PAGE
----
On the 10th of December, 2023, Argentinians will wake up to a new president: Javier Milei, a self-described “anarcho-capitalist” economist and longtime television pundit. Only recently elected to Congress in 2021, Milei’s blazing conquest of the presidency took the Argentinian political scene by surprise. Similar to other populist leaders, his candidacy was dismissed early on as no more than a political stunt.
As it turns out, Milei’s election has a lot to do not with Milei himself, but with Argentina’s political context. The financial state of the country and the disillusionment of voters after years of economic mismanagement by the two main “traditional” parties have made Argentinians open to his extreme economic ideas.
The Justicialist Party, a left-wing movement, has held the presidency for sixteen of the past twenty years. In that time, they have been unable to break Argentina’s ‘boom-bust’ cycle — a repeating loop of economic growth and deep recessions. Cambiemos, an alliance of centre-right parties, managed to create an alternance in 2015 when their candidate Mauricio Macri won the presidency. Unfortunately for them, rising inflation at the end of Macri’s first term brought the Justicialist Party back in power at the end of 2019. Today, Argentina’s inflation stands at 143 per cent.
Milei’s radical ideas to extricate Argentina from its economic turmoil are spearheaded by ambitious measures. He wants to present a balanced budget for his first year in office, which would require slashing current spending in half. He also wishes to close down 10 of the government’s 18 ministries, privatise all 34 state companies, and work towards a complete dollarization of the economy. Some of Milei’s other ideas to liberalise the economy include relaxed drug and gun laws, as well as a proposal to allow Argentinians to sell their organs on the market.
While being economically libertarian, Milei shows a more conservative side when it comes to social issues. The soon-to-be president wants to re-criminalise abortion — which was only legalised in 2020 — and denies the human impact on the Earth’s climate. He also opposes efforts to reduce inequalities between men and women.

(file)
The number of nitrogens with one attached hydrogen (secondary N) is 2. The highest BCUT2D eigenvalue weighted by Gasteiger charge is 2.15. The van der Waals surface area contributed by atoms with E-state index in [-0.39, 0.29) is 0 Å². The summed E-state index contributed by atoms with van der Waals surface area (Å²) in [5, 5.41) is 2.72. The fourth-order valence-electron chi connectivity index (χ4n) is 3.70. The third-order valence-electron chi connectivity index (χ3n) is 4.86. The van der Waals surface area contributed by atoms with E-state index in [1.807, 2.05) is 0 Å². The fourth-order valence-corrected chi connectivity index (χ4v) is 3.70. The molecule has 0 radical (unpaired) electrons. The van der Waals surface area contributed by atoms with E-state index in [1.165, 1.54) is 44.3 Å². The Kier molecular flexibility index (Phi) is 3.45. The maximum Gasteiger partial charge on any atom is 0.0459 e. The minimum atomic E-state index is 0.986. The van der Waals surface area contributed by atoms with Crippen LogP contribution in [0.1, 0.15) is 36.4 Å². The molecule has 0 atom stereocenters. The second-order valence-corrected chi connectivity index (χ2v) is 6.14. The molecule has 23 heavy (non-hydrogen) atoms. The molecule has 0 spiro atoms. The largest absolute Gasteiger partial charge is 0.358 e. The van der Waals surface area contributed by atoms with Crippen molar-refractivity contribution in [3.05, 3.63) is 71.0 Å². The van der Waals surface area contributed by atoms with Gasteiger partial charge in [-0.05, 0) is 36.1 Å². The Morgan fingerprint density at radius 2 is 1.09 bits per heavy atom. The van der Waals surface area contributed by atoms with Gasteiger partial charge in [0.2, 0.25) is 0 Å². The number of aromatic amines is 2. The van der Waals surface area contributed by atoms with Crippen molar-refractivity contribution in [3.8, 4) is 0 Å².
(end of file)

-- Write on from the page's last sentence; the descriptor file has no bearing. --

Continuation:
Despite his bravado attitude, Milei will have to compromise with a Congress where his party (Liberty Advances) only holds a small minority of the seats in each chamber. Some signs strongly suggest that a broad conservative alliance is on the cards. In a move that shocked many political observers, this year’s Cambiemos candidate Patricia Bullrich threw her support behind Milei after failing to qualify for the second round of the election. Since then, frequent meetings have happened between Milei and Macri, not least right after the final results were announced.
Financial markets reacted positively to Milei’s victory, similarly to how they welcomed the election of Jair Bolsonaro in Brazil’s 2018 presidential contest. But Milei’s rise to power resembles Bolsonaro’s in more ways than one. Both were elected on a populist, economically liberal and socially conservative platform; both saw their popularity explode against deeply unpopular mainstream politicians; and both used inflammatory rhetoric against political opponents — polarising society along the way.